Ignore the Trailers, 'Spy' Is Melissa McCarthy's Best Yet

And Jason Statham is the movie's hilarious secret weapon.


Spy is both surprising and hilarious. It's surprising primarily because it was promoted with trailers that did not look hilarious. Instead, they looked like they were cobbled together from old Melissa McCarthy bits. You'd never guess by watching McCarthy fall over on a scooter that Spy is some of her funniest work or that it's fleshed out with her best supporting cast yet.

McCarthy plays a CIA operative named Susan Cooper. She's working in a not-so-glamorous support role as the voice in a REAL agent's ear. She tells Jude Law's Agent Fine when to turn left, where to find the goods, and what's around that corner. She's very good at her job, but she's sick of being so boring. When Fine is taken out of commission, it looks like the bad guys might have learned the identities of the CIA's field agents, so it's up to McCarthy to be the agency's secret weapon.

What follows is funny, but not because McCarthy's character is a bumbling idiot. It's more about her being super unexpectedly good at kicking ass. It's also funny because of everyone else involved. Jason Statham is the movie's secret weapon. The action regular is so good he'll leave you wondering how he hasn't done this sooner. As the turbo-charged Agent Rick Ford, Statham brags about driving a car while on fire and sewing his own arm back on. His riffing is Ferrell-esque, and writer/director Paul Feig gets the most out of him by playing him up so absurdly he makes McCarthy's antics look reasonable.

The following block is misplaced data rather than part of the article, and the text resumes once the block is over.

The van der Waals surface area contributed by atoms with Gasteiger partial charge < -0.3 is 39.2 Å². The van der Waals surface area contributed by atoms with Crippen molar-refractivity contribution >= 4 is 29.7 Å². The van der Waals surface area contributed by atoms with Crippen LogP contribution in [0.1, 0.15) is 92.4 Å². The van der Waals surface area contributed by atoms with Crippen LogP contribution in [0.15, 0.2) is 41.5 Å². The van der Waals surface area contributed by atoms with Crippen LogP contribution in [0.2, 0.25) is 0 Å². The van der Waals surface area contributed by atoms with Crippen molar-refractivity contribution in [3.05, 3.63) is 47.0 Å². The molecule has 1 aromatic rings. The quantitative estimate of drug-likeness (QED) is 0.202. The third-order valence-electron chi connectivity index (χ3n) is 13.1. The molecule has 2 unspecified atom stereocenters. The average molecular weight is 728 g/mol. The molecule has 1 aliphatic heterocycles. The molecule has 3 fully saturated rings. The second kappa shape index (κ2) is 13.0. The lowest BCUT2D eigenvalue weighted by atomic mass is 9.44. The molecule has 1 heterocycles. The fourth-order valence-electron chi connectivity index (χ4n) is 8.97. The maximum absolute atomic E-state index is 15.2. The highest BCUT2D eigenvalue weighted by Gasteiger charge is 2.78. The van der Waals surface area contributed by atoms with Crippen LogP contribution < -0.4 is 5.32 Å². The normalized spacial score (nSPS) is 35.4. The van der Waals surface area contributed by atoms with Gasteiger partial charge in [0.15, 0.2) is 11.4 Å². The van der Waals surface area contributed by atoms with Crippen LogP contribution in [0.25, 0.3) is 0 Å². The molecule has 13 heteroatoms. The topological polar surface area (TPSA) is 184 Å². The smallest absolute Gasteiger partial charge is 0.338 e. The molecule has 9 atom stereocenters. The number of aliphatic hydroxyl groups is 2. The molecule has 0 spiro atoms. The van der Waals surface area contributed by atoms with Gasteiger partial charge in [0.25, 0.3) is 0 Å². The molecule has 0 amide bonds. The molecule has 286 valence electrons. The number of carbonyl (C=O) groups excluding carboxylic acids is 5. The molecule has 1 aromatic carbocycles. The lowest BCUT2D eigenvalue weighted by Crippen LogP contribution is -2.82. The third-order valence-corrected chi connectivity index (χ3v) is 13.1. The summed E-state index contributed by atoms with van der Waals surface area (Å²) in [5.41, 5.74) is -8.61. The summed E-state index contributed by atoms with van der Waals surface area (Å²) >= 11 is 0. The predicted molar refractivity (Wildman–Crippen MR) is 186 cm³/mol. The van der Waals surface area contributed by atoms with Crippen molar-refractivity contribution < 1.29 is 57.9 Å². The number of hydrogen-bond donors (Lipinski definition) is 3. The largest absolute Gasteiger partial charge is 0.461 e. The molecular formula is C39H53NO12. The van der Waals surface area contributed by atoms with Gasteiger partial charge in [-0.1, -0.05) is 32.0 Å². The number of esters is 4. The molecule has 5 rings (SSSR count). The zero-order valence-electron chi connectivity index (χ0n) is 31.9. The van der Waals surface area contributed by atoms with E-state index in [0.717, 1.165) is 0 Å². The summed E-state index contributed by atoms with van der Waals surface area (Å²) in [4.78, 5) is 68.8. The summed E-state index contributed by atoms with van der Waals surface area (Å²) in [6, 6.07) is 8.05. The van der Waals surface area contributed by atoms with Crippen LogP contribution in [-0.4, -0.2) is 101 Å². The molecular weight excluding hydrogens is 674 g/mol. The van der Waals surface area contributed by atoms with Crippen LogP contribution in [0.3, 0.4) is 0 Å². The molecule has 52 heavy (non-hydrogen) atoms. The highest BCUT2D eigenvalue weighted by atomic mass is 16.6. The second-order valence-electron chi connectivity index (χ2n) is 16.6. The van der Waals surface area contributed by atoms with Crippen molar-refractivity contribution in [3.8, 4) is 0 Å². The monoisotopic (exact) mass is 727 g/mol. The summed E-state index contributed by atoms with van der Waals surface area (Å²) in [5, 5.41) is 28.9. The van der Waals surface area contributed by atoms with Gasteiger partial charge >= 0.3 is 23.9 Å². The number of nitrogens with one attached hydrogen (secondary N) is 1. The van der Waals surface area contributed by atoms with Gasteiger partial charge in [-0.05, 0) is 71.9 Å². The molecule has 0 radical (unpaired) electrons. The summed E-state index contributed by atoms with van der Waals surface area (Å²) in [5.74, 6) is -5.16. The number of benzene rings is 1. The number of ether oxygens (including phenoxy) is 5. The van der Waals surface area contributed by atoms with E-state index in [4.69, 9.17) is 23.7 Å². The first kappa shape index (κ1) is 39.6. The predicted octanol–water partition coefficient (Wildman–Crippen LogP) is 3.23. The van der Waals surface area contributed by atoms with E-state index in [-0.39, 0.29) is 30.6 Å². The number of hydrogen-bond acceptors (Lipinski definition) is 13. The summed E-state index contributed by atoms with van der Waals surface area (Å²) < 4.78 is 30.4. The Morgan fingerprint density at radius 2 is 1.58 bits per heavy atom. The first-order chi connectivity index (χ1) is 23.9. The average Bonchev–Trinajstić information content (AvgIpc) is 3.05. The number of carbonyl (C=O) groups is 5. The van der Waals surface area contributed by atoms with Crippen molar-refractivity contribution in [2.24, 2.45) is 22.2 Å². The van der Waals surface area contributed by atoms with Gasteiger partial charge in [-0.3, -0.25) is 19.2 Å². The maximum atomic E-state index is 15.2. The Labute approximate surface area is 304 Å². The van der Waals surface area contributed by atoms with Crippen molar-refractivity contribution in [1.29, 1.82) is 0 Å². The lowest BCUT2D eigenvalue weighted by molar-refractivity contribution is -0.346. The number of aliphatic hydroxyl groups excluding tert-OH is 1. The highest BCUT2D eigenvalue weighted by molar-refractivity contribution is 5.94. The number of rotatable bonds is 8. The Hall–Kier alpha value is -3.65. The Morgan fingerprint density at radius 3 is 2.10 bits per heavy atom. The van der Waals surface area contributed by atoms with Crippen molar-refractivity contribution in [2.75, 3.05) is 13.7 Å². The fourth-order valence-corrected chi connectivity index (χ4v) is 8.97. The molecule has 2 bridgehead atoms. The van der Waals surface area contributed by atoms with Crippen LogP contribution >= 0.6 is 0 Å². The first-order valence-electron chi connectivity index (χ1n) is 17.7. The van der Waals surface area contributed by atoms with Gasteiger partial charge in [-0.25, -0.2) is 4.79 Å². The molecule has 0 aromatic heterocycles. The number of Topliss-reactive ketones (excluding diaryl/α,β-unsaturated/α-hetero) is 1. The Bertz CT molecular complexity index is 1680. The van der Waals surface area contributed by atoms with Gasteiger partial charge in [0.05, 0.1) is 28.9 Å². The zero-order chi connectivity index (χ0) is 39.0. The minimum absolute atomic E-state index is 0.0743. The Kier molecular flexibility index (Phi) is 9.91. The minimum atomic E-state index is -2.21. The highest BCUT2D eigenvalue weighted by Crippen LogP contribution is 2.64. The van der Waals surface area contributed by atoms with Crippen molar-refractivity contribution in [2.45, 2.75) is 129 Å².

Spy is the kind of movie that packs in jokes until they're crowding on top of each other, and spreads them around to everyone. McCarthy gets schticky sometimes, but she knows what works for her, and smartly lets players like Rose Byrne and (especially) British comedian Miranda Hart get in on the action. McCarthy works her sweetness to full effect, undermining it with mercilessly filthy dialogue and very explicit and effective physical threats.

Frequent collaborators Feig and McCarthy aren't always perfect. In retrospect The Heat looks like a practice run for Spy, giving the duo a chance to figure out which material to cultivate and which to leave out. The fact that Spy is a total home run bodes well for their next project together, the closely watched all-female Ghostbusters reboot. Let the fans rage at the concept all they like, if it's as good as Spy, it'll be huge.

I write about movies for Zimbio.com, which means I spend way too much time thinking about the geekiest possible ways to approach the cineplex. I'm also hopelessly addicted to audio books. Follow me: Google